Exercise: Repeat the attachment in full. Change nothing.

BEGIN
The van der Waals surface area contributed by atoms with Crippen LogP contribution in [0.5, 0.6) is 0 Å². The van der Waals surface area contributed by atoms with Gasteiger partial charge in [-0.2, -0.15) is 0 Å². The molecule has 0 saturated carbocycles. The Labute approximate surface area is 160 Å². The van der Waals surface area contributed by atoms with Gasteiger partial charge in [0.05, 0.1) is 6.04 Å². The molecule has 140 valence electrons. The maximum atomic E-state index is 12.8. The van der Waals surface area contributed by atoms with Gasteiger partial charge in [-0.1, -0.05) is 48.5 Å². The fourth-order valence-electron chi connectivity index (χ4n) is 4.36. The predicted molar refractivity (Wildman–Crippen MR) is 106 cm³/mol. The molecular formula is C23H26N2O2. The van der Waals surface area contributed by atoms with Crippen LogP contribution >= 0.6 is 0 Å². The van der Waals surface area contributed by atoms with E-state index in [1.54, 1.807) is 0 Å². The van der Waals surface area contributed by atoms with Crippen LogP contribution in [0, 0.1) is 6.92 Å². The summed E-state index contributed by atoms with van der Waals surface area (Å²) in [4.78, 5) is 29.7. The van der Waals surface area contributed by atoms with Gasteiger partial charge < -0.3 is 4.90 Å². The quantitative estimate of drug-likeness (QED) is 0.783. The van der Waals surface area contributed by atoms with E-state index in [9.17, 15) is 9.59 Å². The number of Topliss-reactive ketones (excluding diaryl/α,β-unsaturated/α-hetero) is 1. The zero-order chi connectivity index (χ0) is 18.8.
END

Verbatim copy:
The van der Waals surface area contributed by atoms with Crippen LogP contribution in [0.5, 0.6) is 0 Å². The van der Waals surface area contributed by atoms with Gasteiger partial charge in [-0.2, -0.15) is 0 Å². The molecule has 0 saturated carbocycles. The Labute approximate surface area is 160 Å². The van der Waals surface area contributed by atoms with Gasteiger partial charge in [0.05, 0.1) is 6.04 Å². The molecule has 140 valence electrons. The maximum atomic E-state index is 12.8. The van der Waals surface area contributed by atoms with Gasteiger partial charge in [-0.1, -0.05) is 48.5 Å². The fourth-order valence-electron chi connectivity index (χ4n) is 4.36. The predicted molar refractivity (Wildman–Crippen MR) is 106 cm³/mol. The molecular formula is C23H26N2O2. The van der Waals surface area contributed by atoms with Crippen LogP contribution >= 0.6 is 0 Å². The van der Waals surface area contributed by atoms with E-state index in [1.54, 1.807) is 0 Å². The van der Waals surface area contributed by atoms with Crippen LogP contribution in [0, 0.1) is 6.92 Å². The summed E-state index contributed by atoms with van der Waals surface area (Å²) in [4.78, 5) is 29.7. The van der Waals surface area contributed by atoms with Gasteiger partial charge < -0.3 is 4.90 Å². The quantitative estimate of drug-likeness (QED) is 0.783. The van der Waals surface area contributed by atoms with E-state index in [9.17, 15) is 9.59 Å². The number of Topliss-reactive ketones (excluding diaryl/α,β-unsaturated/α-hetero) is 1. The zero-order chi connectivity index (χ0) is 18.8.